The Columnist

1/4
© 2012, Joan Marcus, Photograph: Joan Marcus
Samuel J. Friedman Theatre. By David Auburn. Dir. Daniel Sullivan. With John Lithgow. 2hrs 10mins. One intermission.
2/4
© 2012, Joan Marcus., Photograph: Joan Marcus
Samuel J. Friedman Theatre. By David Auburn. Dir. Daniel Sullivan. With John Lithgow. 2hrs 10mins. One intermission.
3/4
© 2012, Joan Marcus, Photograph: Joan Marcus
Samuel J. Friedman Theatre. By David Auburn. Dir. Daniel Sullivan. With John Lithgow. 2hrs 10mins. One intermission.
4/4
© 2012, Joan Marcus., Photograph: Joan Marcus
Samuel J. Friedman Theatre. By David Auburn. Dir. Daniel Sullivan. With John Lithgow. 2hrs 10mins. One intermission.
Samuel J. Friedman Theatre, Midtown West Saturday May 5 2012 20:00

Explaining in a recent interview why he chose to write about the now-obscure political reporter Joseph Alsop, David Auburn said he was intrigued by faded glory. “How do you go from being that central figure,” mused Auburn, “to being, at first, a kind of joke and then almost forgotten?” You have to wonder how self-reflective the playwright was feeling. It’s been 12 years since he opened a show on Broadway—the excellent Proof, which critics (myself included) hailed as the return of the well-made play. Maybe those hosannas were excessive, but Proof was damn good and deserved its many awards. Did all that success ruin Auburn? After a couple of minor Off Broadway efforts, he’s back with The Columnist, the sort of safe journeyman work that, at best, would headline a season at the Guthrie or Seattle Rep.

Spanning the years between 1954 and 1968, the play charts a turbulent time in American history and the career of Washington power player Alsop (Lithgow), a syndicated opinion-monger who styled himself a New Deal Democrat, hard on the communists and staunch in his support of the Vietnam War. Alsop was flamboyant, imperious, acid-tongued and also gay—a detail central to The Columnist’s plot but never explored very deeply. Rather than an incisive portrait that might connect Alsop’s sexuality to his ideological stance, we get a well-scripted history lesson that ticks off JFK’s election and assassination, the Vietnam quagmire and Alsop’s refusal to accept defeat in Southeast Asia. Other subplots involve Alsop’s rivalry with his younger brother, Stewart (Boyd Gaines), his unconventional ménage with a wife and stepdaughter (Margaret Colin and Grace Gummer), and an afternoon tryst with a Russian man (Brian J. Smith) that haunts him.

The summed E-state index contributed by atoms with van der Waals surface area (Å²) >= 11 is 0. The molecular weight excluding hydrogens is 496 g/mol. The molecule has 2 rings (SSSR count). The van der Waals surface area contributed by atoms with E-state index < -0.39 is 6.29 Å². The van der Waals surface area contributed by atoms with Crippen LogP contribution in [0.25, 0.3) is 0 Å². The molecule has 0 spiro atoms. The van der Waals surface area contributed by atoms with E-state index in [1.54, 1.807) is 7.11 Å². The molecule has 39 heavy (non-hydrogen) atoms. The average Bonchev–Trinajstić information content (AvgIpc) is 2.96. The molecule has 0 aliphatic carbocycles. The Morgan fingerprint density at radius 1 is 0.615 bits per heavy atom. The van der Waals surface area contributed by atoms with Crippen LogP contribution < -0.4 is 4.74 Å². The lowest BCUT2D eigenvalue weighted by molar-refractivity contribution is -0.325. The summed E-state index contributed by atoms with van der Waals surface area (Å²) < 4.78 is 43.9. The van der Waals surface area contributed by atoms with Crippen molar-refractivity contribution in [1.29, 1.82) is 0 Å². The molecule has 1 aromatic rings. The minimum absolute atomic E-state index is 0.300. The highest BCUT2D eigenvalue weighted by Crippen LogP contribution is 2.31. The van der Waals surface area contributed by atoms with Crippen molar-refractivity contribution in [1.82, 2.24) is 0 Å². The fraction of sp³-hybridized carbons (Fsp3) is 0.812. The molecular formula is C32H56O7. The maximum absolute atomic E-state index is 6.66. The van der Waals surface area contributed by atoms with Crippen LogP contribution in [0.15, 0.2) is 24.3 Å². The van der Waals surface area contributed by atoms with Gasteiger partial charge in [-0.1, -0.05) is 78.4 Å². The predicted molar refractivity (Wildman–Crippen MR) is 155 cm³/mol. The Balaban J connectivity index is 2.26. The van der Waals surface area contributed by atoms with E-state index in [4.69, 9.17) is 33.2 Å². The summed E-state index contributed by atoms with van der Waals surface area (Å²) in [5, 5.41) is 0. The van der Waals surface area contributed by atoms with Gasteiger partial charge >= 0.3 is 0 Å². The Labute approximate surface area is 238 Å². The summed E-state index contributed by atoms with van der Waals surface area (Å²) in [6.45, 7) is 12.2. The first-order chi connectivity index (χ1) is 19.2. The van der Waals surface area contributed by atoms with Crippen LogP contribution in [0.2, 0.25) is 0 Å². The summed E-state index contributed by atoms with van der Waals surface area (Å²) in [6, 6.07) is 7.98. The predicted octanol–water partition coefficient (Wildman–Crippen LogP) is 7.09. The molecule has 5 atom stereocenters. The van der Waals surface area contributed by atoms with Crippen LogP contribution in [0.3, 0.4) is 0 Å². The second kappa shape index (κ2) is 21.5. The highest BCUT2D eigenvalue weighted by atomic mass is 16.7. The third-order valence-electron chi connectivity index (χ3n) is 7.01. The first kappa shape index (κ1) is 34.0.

John Lithgow is a natural for this kind of role, and he may be doing his best stage work. His Alsop is a vigorous, contradictory figure, brimming with intellectual fire and just a dash of camp. Lithgow has always combined great strength (physical or mental) with a touching vulnerability, an almost girlish embarrassment flickering somewhere behind the eyes. As self-righteously monstrous as Alsop grows, Lithgow never completely loses our sympathy. And yet Auburn never gets us inside his subject, beyond the suggestion that he was more like his enemies than he would ever admit (note the semi-homophony between columnist and communist).

The world doesn’t need more monologues, but you wish Auburn had told this story with a single voice. Let’s call this Auburn’s sophomore slump. And hope he makes his next deadline before another decade passes.—David Cote

Follow David Cote on Twitter: @davidcote

 

Venue name: Samuel J. Friedman Theatre
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Address: 261 W 47th St
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